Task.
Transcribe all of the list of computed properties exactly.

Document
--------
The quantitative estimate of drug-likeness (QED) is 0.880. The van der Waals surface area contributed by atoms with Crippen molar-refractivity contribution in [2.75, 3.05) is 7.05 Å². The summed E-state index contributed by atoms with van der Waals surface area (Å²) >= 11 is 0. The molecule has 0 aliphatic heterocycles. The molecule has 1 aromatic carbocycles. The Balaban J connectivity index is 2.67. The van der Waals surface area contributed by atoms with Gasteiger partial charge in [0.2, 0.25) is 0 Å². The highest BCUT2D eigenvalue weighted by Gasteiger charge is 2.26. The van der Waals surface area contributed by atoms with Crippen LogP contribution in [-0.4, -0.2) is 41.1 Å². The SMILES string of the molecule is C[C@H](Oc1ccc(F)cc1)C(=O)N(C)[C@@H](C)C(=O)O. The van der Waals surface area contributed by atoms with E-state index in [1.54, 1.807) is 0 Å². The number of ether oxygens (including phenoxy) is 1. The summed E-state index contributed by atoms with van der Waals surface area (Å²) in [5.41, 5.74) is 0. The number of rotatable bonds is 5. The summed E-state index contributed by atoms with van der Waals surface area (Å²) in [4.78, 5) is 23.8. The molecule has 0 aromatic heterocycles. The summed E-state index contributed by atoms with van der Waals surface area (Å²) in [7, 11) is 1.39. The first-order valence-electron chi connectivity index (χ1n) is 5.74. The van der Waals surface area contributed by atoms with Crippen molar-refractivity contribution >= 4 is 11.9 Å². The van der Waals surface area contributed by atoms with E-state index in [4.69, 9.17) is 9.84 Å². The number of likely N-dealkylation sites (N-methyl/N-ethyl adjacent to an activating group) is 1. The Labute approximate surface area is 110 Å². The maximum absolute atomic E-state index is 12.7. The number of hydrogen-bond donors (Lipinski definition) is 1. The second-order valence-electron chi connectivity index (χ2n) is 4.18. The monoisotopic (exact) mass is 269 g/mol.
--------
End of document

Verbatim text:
The quantitative estimate of drug-likeness (QED) is 0.880. The van der Waals surface area contributed by atoms with Crippen molar-refractivity contribution in [2.75, 3.05) is 7.05 Å². The summed E-state index contributed by atoms with van der Waals surface area (Å²) >= 11 is 0. The molecule has 0 aliphatic heterocycles. The molecule has 1 aromatic carbocycles. The Balaban J connectivity index is 2.67. The van der Waals surface area contributed by atoms with Gasteiger partial charge in [0.2, 0.25) is 0 Å². The highest BCUT2D eigenvalue weighted by Gasteiger charge is 2.26. The van der Waals surface area contributed by atoms with Crippen LogP contribution in [-0.4, -0.2) is 41.1 Å². The SMILES string of the molecule is C[C@H](Oc1ccc(F)cc1)C(=O)N(C)[C@@H](C)C(=O)O. The van der Waals surface area contributed by atoms with E-state index in [1.54, 1.807) is 0 Å². The number of ether oxygens (including phenoxy) is 1. The summed E-state index contributed by atoms with van der Waals surface area (Å²) in [5.41, 5.74) is 0. The number of rotatable bonds is 5. The summed E-state index contributed by atoms with van der Waals surface area (Å²) in [4.78, 5) is 23.8. The molecule has 0 aromatic heterocycles. The summed E-state index contributed by atoms with van der Waals surface area (Å²) in [7, 11) is 1.39. The first-order valence-electron chi connectivity index (χ1n) is 5.74. The van der Waals surface area contributed by atoms with Crippen molar-refractivity contribution >= 4 is 11.9 Å². The van der Waals surface area contributed by atoms with E-state index in [4.69, 9.17) is 9.84 Å². The number of likely N-dealkylation sites (N-methyl/N-ethyl adjacent to an activating group) is 1. The Labute approximate surface area is 110 Å². The maximum absolute atomic E-state index is 12.7. The number of hydrogen-bond donors (Lipinski definition) is 1. The second-order valence-electron chi connectivity index (χ2n) is 4.18. The monoisotopic (exact) mass is 269 g/mol.